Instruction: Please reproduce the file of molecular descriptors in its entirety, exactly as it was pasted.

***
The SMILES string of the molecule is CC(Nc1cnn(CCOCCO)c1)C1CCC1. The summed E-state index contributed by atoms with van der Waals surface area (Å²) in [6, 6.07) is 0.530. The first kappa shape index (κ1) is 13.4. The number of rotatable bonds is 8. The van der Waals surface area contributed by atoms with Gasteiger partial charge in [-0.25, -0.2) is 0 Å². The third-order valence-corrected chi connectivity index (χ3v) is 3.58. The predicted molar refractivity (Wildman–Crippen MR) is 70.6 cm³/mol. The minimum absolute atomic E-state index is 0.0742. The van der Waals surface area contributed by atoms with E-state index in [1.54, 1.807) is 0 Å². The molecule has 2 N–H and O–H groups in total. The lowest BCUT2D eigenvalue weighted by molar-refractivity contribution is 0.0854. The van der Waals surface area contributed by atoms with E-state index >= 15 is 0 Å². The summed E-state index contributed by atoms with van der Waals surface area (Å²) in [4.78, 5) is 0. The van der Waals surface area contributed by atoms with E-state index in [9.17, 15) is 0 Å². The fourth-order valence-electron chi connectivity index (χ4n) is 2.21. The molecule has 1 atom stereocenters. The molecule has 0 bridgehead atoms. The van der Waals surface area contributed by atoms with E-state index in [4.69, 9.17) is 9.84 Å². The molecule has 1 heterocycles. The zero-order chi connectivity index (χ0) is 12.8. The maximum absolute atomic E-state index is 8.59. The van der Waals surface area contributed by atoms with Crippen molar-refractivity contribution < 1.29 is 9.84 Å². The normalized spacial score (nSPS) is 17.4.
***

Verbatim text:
The SMILES string of the molecule is CC(Nc1cnn(CCOCCO)c1)C1CCC1. The summed E-state index contributed by atoms with van der Waals surface area (Å²) in [6, 6.07) is 0.530. The first kappa shape index (κ1) is 13.4. The number of rotatable bonds is 8. The van der Waals surface area contributed by atoms with Gasteiger partial charge in [-0.25, -0.2) is 0 Å². The third-order valence-corrected chi connectivity index (χ3v) is 3.58. The predicted molar refractivity (Wildman–Crippen MR) is 70.6 cm³/mol. The minimum absolute atomic E-state index is 0.0742. The van der Waals surface area contributed by atoms with E-state index in [1.54, 1.807) is 0 Å². The molecule has 2 N–H and O–H groups in total. The lowest BCUT2D eigenvalue weighted by molar-refractivity contribution is 0.0854. The van der Waals surface area contributed by atoms with E-state index >= 15 is 0 Å². The summed E-state index contributed by atoms with van der Waals surface area (Å²) in [4.78, 5) is 0. The van der Waals surface area contributed by atoms with E-state index in [9.17, 15) is 0 Å². The fourth-order valence-electron chi connectivity index (χ4n) is 2.21. The molecule has 1 atom stereocenters. The molecule has 0 bridgehead atoms. The van der Waals surface area contributed by atoms with E-state index in [4.69, 9.17) is 9.84 Å². The molecule has 1 heterocycles. The zero-order chi connectivity index (χ0) is 12.8. The maximum absolute atomic E-state index is 8.59. The van der Waals surface area contributed by atoms with Crippen molar-refractivity contribution < 1.29 is 9.84 Å². The normalized spacial score (nSPS) is 17.4.